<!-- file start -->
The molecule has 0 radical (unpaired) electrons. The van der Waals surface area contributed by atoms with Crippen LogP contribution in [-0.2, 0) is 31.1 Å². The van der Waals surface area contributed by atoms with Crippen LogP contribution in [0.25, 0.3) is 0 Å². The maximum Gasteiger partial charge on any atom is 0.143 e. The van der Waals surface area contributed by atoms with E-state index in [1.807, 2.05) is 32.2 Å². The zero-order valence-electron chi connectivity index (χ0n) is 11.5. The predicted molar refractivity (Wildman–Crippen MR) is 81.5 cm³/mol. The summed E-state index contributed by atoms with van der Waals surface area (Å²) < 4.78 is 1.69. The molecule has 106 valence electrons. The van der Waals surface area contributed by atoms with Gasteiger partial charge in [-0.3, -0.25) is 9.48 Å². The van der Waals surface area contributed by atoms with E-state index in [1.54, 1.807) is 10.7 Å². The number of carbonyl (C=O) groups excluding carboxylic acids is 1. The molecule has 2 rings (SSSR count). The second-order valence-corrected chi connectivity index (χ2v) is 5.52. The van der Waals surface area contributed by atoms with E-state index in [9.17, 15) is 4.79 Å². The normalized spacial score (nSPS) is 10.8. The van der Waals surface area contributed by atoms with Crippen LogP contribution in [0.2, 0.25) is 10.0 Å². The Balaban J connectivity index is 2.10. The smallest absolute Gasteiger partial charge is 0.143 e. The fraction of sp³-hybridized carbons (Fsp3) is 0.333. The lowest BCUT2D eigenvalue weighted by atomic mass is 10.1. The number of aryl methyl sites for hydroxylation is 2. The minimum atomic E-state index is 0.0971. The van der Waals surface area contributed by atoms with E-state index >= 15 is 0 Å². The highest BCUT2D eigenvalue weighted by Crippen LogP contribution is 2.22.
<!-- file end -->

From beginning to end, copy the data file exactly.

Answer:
The molecule has 0 radical (unpaired) electrons. The van der Waals surface area contributed by atoms with Crippen LogP contribution in [-0.2, 0) is 31.1 Å². The van der Waals surface area contributed by atoms with Crippen LogP contribution in [0.25, 0.3) is 0 Å². The maximum Gasteiger partial charge on any atom is 0.143 e. The van der Waals surface area contributed by atoms with E-state index in [1.807, 2.05) is 32.2 Å². The zero-order valence-electron chi connectivity index (χ0n) is 11.5. The predicted molar refractivity (Wildman–Crippen MR) is 81.5 cm³/mol. The summed E-state index contributed by atoms with van der Waals surface area (Å²) < 4.78 is 1.69. The molecule has 106 valence electrons. The van der Waals surface area contributed by atoms with Gasteiger partial charge in [-0.3, -0.25) is 9.48 Å². The van der Waals surface area contributed by atoms with E-state index in [1.54, 1.807) is 10.7 Å². The number of carbonyl (C=O) groups excluding carboxylic acids is 1. The molecule has 2 rings (SSSR count). The second-order valence-corrected chi connectivity index (χ2v) is 5.52. The van der Waals surface area contributed by atoms with E-state index in [9.17, 15) is 4.79 Å². The normalized spacial score (nSPS) is 10.8. The van der Waals surface area contributed by atoms with Crippen LogP contribution in [0.2, 0.25) is 10.0 Å². The Balaban J connectivity index is 2.10. The smallest absolute Gasteiger partial charge is 0.143 e. The fraction of sp³-hybridized carbons (Fsp3) is 0.333. The lowest BCUT2D eigenvalue weighted by atomic mass is 10.1. The number of aryl methyl sites for hydroxylation is 2. The minimum atomic E-state index is 0.0971. The van der Waals surface area contributed by atoms with E-state index >= 15 is 0 Å². The highest BCUT2D eigenvalue weighted by Crippen LogP contribution is 2.22.